Obese man offers to clean pool for private access
An obese Ottawa man has placed an online ad offering to clean someone's pool in return for the right to swim there, in the hopes of getting in shape without the embarrassment and distraction of swimming at a public pool.
Leslie Duff, 40, describes himself jokingly as a "pretty robust, rotund guy" who is about 5-10 and weighs close to 400 pounds after years of battling with weight problems and depression.
After a difficult five years in which his marriage fell apart and he lost his job as a call centre worker, Duff says mentally he is on the road to recovery.
But his weight continues to be a problem.
"I've always been big and it became exponentially worse at two phases in my life ... when I stopped organized sports and I got into business for myself in the food-services industry [working] at a pizza store," said Duff, who was born in Winnipeg but has lived in Ottawa for the last 20 years.
"During that time I was actually heavier than I am now. My knees are 60 years old, according to my doctor. In my left knee I have bone-on-bone. I have no cartilage left. So it becomes a challenge to find exercise I can actually do," he said.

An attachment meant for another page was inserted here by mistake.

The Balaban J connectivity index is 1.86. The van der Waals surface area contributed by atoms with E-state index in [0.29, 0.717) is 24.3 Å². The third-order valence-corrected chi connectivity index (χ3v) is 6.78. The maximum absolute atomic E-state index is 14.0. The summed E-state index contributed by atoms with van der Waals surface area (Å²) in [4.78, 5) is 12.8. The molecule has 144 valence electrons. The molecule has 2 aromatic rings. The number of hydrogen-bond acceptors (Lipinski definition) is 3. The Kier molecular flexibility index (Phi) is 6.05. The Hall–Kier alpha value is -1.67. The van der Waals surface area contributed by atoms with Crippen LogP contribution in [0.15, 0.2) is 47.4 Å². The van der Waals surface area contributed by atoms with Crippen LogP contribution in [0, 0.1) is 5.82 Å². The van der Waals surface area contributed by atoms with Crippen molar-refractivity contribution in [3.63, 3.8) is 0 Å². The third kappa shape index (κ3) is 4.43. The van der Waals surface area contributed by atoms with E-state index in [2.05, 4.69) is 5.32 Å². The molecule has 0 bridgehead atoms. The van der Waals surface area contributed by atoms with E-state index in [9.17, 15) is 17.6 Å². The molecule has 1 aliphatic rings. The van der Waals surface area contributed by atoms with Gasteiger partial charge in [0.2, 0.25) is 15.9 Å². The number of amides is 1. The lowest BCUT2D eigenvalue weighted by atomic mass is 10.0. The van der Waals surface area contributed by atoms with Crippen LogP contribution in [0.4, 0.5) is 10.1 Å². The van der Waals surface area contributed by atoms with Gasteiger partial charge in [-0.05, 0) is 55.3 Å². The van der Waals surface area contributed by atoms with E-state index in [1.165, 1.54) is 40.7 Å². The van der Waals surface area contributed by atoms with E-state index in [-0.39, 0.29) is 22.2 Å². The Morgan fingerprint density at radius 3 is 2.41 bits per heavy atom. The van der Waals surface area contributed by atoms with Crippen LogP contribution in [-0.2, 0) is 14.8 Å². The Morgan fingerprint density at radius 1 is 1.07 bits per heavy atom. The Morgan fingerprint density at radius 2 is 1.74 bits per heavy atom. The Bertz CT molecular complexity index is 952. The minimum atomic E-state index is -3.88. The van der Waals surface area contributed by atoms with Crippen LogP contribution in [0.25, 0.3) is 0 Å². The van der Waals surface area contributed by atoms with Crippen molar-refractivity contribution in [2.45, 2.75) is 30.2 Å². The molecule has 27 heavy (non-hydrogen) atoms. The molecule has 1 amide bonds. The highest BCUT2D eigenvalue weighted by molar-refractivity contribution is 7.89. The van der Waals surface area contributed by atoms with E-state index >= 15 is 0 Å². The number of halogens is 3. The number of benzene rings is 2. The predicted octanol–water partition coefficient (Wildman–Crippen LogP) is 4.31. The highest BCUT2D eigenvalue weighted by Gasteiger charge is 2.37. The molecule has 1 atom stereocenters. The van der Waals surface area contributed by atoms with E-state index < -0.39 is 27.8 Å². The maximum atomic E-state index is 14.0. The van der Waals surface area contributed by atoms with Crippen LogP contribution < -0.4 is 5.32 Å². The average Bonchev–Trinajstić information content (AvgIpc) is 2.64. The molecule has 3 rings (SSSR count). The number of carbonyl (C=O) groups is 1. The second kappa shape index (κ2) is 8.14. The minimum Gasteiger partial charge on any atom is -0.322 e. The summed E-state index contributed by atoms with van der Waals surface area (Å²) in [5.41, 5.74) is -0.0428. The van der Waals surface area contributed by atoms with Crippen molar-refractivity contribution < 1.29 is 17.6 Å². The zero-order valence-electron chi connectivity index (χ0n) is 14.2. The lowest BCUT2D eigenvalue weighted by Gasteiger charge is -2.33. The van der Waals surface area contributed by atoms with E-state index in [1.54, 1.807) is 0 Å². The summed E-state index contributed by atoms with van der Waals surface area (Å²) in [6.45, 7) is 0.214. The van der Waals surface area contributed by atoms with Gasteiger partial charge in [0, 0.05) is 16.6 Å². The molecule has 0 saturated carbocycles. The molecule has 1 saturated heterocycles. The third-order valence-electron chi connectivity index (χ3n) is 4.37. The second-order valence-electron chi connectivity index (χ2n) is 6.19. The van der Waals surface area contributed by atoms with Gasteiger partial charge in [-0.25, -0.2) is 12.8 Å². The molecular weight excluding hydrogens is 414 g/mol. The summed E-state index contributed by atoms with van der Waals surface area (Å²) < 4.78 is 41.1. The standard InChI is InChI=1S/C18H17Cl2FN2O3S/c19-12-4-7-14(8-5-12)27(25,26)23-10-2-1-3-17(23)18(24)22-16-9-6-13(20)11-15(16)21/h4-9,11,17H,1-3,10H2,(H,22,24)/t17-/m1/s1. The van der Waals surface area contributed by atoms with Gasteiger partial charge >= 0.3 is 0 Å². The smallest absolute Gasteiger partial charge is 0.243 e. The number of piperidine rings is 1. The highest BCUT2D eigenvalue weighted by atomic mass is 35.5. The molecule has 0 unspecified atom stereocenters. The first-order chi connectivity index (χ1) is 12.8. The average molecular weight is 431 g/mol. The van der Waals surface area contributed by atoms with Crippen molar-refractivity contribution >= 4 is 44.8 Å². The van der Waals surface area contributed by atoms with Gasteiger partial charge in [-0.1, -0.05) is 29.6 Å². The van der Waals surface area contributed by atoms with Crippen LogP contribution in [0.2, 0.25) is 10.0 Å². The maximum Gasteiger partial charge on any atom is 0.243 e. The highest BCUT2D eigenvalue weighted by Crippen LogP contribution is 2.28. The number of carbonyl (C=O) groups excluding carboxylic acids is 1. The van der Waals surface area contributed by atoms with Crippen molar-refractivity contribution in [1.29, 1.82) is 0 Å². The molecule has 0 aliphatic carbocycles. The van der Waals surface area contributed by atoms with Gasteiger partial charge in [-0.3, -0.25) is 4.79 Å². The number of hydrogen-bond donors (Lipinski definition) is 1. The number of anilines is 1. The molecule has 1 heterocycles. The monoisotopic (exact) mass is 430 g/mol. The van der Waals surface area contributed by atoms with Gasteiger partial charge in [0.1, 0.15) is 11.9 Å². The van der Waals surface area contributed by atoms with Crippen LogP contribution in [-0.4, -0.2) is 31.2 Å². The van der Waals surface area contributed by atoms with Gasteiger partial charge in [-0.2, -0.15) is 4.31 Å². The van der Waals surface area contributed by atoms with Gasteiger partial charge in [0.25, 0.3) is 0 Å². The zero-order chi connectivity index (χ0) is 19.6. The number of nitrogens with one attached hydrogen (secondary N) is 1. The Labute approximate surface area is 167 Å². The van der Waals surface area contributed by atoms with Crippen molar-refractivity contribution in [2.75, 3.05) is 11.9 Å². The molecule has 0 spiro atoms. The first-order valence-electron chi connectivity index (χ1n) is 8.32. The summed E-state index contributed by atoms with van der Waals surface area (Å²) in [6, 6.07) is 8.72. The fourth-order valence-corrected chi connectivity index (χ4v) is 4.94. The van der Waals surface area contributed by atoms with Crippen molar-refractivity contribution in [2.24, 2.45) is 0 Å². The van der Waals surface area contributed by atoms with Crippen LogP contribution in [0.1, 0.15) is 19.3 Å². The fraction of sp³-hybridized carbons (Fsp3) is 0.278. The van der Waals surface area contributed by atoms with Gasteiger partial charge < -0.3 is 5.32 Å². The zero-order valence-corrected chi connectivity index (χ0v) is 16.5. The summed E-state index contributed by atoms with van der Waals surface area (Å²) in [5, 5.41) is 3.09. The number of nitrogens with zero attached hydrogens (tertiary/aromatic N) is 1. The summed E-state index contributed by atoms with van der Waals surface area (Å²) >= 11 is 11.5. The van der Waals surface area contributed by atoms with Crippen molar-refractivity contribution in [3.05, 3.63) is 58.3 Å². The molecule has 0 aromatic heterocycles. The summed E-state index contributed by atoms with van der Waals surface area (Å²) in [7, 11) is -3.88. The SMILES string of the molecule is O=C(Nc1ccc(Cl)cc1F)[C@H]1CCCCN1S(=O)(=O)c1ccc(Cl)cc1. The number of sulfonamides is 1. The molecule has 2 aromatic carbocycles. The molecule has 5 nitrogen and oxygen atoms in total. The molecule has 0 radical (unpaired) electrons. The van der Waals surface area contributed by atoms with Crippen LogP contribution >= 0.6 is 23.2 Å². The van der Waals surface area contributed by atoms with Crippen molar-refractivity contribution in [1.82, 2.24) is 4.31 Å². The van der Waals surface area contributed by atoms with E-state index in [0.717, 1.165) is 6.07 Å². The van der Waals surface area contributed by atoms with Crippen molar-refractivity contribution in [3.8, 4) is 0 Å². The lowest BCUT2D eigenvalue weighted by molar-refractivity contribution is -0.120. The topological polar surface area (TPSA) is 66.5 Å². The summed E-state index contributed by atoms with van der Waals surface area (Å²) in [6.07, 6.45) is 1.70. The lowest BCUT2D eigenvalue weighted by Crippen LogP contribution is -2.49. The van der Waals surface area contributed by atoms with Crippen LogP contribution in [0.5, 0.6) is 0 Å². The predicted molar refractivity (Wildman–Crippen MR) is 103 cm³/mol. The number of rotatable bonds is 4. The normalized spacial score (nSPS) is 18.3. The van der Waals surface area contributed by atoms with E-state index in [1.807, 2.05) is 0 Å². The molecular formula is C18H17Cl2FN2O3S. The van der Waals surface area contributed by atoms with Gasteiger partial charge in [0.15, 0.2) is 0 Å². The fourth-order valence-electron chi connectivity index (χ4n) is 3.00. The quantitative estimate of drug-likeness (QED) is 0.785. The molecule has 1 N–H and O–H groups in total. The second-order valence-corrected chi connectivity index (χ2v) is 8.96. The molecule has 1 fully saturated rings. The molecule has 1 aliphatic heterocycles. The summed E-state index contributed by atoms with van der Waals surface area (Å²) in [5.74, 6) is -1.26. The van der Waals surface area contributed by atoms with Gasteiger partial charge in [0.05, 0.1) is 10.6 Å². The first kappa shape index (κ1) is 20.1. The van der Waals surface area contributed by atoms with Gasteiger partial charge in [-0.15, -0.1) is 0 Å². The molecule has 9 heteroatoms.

Duff tried exercising with the Wii Fit video game, but even that aggravated his knee, he said.
Swimming seemed like a good choice, but Duff said he wasn't keen on being at a public pool.
"Because I probably have a low self-esteem there is certainly some general embarrassment walking around a pool," said Duff.
But he said the bigger issue was the distraction of people looking and worrying about what they are saying or thinking takes his mind off what he actually is there to do, which is exercise.
Posted an ad
Duff's solution was to post an ad on Kijiji, offering to clean a person's pool — or do some other agreed upon work around the house — in return for access to a pool.
"In exchange for daily access for 1-2 hours I would be willing to do the required pool cleaning, like skimming and vacuuming. I am willing to consider other forms of trade for the access if cleaning is not what you need," the ad reads.
Duff said he hasn't had any takers since he posted the ad on May 1, and not even a comment directed his way.
"I'm surprised that someone hasn't read it and said 'weird' or replied 'good luck'," he said.
He said people might be hesitant to take him up on the offer because of liability concerns in the event he had a heart attack or an injury or the idea of having a stranger in their backyard. He also said people may simply be turned off by having an obese man in their swimming pool.
But he's hoping someone out there will take a chance on him, saying the opportunity could be life-changing for him and "at the end of the day will make them feel good too."
"I think it would be fun to be a part of that," said Duff.
With files from the CBC's Hallie Cotnam